Finance Minister Enoch Godongwana delivers his budget to parliament in Cape Town on February 23, 2022. Picture: Dwayne Senior/Bloomberg
Finance Minister Enoch Godongwana delivers his budget to parliament in Cape Town on February 23, 2022. Picture: Dwayne Senior/Bloomberg

Finance minister Enoch Godongwana has called for public sector wage restructuring as the government moves to reduce the risk to the improved fiscal outlook.

“We need some wage restructuring of some kind. What is in my head is to reduce the amount of money we allocate for the wage bill,” Godongwana said during a media briefing ahead of the budget speech in parliament.

By restructuring, Godongwana said it doesn’t necessarily mean reducing the headcount, but avoiding higher than inflation increases. He said these are modalities which will be discussed with public sector unions during a summit at the end of March.

The public servants’ salary bill is one of the biggest threats to SA’s finances, and successful efforts in slashing it are vital for the country to claw back fiscal stability.

While trade union federation Cosatu, a key ANC alliance partner, has backed President Cyril Ramaphosa’s efforts to clean up the government, it is not on the same page about the push to slash the wage bill. The union previously said it condemned the government’s fixation on singling out the public sector wage bill and its “deafening silence” regarding wastage, corruption and fruitless expenditure incurred through the huge outsourcing of public service functions.

With its popularity waning, the ANC could come under increasing pressure to appease unions ahead of the national polls in 2024.

According to the Budget Review, compensation spending will increase marginally, from R665.1bn in 2021/2022 to R702bn in 2024/2025, at an average annual rate of 1.8%. The government has allocated additional funding of R20.5bn in 2022/2023 to meet the cost implications of the 2021 public service wage agreement, Godongwana said in his budget speech.

“A public sector labour summit is scheduled to take place as from March 28 to 31.  This summit is an important opportunity for stakeholders to engage on building a sustainable public service and remuneration guidelines,” the minister said.

In budget documents, the Treasury highlights that the 2021 wage agreement awarded employees a non-pensionable cash gratuity. In the absence of  a new agreement, the same gratuity will be paid in 2022/2023, which is provided for in the 2022 budget.​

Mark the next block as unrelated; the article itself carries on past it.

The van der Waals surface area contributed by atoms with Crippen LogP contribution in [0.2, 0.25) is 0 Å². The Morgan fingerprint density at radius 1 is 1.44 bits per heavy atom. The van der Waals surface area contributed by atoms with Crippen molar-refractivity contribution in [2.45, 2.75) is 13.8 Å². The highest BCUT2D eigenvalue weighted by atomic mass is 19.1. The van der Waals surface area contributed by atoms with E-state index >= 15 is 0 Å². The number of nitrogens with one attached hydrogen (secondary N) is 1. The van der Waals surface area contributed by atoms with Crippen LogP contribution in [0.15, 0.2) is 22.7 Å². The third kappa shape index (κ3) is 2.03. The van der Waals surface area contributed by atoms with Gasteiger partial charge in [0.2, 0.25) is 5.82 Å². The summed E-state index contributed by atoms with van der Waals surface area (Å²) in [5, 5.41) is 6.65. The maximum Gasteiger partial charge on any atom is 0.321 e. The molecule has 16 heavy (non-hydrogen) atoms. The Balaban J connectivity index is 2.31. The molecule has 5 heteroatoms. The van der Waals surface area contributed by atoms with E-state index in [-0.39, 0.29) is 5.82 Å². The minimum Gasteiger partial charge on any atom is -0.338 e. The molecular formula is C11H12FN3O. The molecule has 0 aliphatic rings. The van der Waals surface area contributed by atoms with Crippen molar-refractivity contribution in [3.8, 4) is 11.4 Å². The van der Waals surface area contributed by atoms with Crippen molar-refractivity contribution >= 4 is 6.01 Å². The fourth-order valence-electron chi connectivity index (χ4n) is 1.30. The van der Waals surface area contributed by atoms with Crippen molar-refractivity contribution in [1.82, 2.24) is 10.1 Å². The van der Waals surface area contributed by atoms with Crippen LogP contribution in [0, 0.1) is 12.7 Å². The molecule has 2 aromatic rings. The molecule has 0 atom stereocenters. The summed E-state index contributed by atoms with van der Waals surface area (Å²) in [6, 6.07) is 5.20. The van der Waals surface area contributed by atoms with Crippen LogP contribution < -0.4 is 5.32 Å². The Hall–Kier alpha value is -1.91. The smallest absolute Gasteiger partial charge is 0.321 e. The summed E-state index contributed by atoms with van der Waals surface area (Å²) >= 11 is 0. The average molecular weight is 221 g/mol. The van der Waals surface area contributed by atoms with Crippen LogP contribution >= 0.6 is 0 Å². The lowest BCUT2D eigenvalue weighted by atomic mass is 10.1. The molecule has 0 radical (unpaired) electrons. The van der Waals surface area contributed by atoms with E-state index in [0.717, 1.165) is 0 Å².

The Treasury also warns of job cuts if salary adjustments exceed compensation ceilings.

“As indicated in the 2020 budget, compensation baselines will grow at the rate of inflation from 2024/2025. Should collective bargaining result in salary adjustments that exceed compensation ceilings, reductions in headcount will be required. Treasury also warns that an adverse decision by the Constitutional Court in the case relating to the 2018 wage agreement could significantly increase compensation costs.”

The Treasury detailed the worrying increase of public sector wages over the years. Compensation spending for national and provincial government grew by 7.3% on average for the period 2014/2015 to 2019/2020, compared with 6.8% average growth in non-interest expenditure.

Treasury said over the medium term, restoring  fiscal  sustainability requires continued restraint in expenditure growth and reforms to raise economic growth. It said the fiscal outlook is subject to significant risks. These include weakening of global or domestic economic growth, rising global borrowing costs, the possibility  of  higher  public service  wage  costs,  and  the  poor financial  condition  of  several  major  state‐owned  companies.

Broadly, over the medium term the bulk of the spending is allocated to learning and culture (R1.3-trillion), social development (R1-trillion) and debt service costs (R1-trillion). 

Relative to the 2021 budget, allocations to provincial and local government will increase to assist with urgent spending pressures. Direct provincial allocations will increase by R74.1bn over the medium term, while local government allocations will be increased by a total of R30.7bn over the period.

Over the medium term, after budgeting for debt service costs, the contingency reserve and provisional allocations, 48.8% of nationally raised funds are allocated to national government, 41.4% to provinces and 9.8% to local government. 

Total consolidated government spending will amount to R6.62-trillion over the next three years, and the social wage will take up 59.4% of total non-interest spending over this period.


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